The Civilian Oversight Commission voted to condemn the use of the Fort Apache seal by the Los Angeles County Sheriff’s Department and called for its immediate removal.
The Fort Apache symbol appears on the back door to the sheriff’s East Los Angeles Station. It was banned by former Sheriff Jim McDonnell, but reinstated this year by Sheriff Alex Villanueva.
It makes reference to a 1948 western movie starring John Wayne, about a U.S. Army outpost in the midst of Apache territory.
Deputies created the seal as a critique of a former sheriff’s order that the station refrain from using force against anti-Vietnam War protestors, according to the COC resolution.
It shows a riot gear helmet resting on a boot below the words “Fort Apache, East Los Angeles” and above the statement, “siempre una patada en los pantalones,” which translates to “always a kick in the pants,” and the words “low profile.”
The COC said the symbol “may suggest the sheriff station is a lone outpost where deputies are at war with local communities” and is found to be “offensive and culturally insensitive” by many members of the community.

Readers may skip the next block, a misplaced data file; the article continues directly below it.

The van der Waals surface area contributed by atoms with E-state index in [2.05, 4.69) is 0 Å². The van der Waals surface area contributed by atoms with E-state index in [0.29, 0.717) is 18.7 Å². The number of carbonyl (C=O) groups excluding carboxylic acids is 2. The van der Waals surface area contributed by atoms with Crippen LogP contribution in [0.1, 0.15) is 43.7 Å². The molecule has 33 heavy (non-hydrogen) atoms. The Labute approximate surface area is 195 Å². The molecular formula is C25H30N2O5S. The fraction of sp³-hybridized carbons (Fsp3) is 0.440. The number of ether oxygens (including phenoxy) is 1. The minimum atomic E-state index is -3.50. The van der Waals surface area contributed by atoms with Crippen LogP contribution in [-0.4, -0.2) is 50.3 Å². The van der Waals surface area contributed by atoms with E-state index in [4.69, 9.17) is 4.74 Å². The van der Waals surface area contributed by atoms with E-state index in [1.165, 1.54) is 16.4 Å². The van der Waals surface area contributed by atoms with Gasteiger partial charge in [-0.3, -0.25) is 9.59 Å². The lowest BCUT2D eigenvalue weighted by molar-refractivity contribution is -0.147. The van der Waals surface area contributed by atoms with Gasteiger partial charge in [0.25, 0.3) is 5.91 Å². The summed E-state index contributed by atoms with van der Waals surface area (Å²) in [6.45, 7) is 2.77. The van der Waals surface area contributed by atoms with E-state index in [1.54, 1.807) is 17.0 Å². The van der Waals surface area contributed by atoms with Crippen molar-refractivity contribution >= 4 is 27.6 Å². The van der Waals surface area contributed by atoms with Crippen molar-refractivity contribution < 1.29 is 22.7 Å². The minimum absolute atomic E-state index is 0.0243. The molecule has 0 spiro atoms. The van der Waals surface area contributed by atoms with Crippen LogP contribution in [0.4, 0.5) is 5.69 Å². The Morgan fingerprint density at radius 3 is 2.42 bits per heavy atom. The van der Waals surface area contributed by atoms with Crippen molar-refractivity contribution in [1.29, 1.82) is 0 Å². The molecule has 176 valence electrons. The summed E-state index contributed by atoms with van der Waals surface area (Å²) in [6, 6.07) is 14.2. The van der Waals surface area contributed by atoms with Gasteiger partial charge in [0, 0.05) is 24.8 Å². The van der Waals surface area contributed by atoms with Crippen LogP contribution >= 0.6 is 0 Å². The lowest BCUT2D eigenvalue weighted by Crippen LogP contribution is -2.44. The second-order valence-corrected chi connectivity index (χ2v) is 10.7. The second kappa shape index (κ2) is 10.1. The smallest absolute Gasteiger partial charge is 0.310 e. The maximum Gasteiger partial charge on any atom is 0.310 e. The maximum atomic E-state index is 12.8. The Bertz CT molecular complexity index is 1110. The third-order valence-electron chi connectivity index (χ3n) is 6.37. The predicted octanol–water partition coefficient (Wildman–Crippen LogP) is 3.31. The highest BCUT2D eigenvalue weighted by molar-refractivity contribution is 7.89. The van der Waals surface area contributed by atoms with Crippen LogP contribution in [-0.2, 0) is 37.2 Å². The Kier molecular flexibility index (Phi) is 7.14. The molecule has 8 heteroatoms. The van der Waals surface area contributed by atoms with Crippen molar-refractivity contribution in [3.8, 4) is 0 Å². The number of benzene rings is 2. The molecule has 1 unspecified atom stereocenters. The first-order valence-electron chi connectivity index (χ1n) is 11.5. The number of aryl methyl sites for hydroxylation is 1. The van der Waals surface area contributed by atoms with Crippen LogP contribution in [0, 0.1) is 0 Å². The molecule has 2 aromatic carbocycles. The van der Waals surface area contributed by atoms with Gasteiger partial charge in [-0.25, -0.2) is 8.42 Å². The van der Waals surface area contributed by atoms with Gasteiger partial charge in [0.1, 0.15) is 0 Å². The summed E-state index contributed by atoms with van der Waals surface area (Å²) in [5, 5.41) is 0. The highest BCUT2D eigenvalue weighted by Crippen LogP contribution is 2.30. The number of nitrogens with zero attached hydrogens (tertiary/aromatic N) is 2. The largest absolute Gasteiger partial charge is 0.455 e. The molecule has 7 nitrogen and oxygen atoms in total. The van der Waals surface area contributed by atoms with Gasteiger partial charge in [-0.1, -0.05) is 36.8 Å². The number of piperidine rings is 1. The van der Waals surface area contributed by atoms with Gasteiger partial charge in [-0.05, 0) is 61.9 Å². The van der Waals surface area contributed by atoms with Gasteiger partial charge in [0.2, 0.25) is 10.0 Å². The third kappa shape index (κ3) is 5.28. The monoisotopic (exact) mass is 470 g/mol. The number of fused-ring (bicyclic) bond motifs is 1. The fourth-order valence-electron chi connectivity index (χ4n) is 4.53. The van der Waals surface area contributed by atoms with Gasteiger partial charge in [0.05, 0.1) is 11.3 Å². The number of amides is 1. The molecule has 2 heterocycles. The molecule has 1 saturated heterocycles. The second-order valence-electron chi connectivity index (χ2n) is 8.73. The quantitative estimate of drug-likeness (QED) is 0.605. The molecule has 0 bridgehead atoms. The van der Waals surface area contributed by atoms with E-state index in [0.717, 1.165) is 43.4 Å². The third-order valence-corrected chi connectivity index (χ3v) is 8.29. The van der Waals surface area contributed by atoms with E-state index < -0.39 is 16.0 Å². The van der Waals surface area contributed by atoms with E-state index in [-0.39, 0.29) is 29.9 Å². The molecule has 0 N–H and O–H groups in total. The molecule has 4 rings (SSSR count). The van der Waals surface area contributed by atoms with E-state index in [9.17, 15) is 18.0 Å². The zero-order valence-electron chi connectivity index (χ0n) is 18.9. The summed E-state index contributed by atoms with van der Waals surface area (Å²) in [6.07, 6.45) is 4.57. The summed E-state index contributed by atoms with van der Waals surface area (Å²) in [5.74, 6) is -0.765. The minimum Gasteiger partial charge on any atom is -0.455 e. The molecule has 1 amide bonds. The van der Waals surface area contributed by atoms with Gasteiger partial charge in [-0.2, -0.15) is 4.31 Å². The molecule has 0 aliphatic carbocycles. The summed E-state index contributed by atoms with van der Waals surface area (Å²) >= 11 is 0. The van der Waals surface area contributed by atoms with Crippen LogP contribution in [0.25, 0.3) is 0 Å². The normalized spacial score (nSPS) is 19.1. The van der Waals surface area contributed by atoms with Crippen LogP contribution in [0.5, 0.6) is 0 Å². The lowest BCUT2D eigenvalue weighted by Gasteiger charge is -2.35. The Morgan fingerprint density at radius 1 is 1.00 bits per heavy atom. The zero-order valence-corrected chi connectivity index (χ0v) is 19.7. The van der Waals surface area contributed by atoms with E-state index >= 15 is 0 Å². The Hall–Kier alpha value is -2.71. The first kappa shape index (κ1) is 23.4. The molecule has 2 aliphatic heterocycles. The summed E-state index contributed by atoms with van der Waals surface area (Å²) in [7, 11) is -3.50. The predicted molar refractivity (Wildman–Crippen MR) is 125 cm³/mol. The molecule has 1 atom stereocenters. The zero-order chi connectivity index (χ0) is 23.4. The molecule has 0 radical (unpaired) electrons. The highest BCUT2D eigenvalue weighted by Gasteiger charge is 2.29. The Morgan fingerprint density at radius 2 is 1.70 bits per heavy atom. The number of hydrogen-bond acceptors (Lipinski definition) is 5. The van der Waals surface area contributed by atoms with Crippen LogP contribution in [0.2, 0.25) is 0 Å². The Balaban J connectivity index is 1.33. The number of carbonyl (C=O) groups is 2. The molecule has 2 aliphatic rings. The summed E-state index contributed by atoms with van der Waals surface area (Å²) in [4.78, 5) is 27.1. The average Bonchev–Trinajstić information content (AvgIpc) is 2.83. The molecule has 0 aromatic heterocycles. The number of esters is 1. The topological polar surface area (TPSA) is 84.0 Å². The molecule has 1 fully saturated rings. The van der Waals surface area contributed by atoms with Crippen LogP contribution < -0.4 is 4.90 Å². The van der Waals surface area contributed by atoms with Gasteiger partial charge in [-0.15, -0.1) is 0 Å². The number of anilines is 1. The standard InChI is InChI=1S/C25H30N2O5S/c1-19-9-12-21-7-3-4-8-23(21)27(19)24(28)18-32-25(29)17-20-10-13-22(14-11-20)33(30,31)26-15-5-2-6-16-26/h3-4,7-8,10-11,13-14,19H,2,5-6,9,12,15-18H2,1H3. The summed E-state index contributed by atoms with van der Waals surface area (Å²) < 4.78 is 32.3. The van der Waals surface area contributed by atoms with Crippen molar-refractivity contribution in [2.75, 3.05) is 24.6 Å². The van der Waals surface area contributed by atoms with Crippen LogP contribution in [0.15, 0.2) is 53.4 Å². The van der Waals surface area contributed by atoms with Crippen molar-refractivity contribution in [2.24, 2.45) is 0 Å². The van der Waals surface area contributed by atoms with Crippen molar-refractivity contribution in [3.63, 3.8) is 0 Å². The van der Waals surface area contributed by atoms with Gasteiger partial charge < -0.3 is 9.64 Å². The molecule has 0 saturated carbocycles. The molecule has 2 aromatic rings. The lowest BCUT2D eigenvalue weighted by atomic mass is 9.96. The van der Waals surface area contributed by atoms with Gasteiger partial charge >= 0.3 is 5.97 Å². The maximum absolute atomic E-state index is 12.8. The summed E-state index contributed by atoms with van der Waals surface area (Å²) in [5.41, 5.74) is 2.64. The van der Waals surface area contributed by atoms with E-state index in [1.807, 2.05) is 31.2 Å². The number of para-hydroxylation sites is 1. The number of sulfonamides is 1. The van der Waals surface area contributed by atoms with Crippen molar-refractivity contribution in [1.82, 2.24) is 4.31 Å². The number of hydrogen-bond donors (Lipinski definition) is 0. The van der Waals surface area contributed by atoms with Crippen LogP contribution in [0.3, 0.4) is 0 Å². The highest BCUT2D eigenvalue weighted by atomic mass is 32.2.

Villanueva appeared before the panel to accuse the commissioners of ignoring residents who support the logo and said some people in East L.A. were too intimidated to speak up in favor of it, the LAist website reported.
He told the panel the logo is in areas not visible to the public.
The LAist reported the symbol appears in a central hallway, on a flag above the station, and also on shirt pins and patrol car bumper stickers.
In an interview Monday, the sheriff told KCRW, “That logo’s been around longer than most deputies have been alive.” Villanueva said then that the commission was mistakenly conflating the issue of tattooed deputy subgroups with the Fort Apache logo.
“They’re two entirely separate things,” he told the radio station.
The COC has no authority to force the department to take action.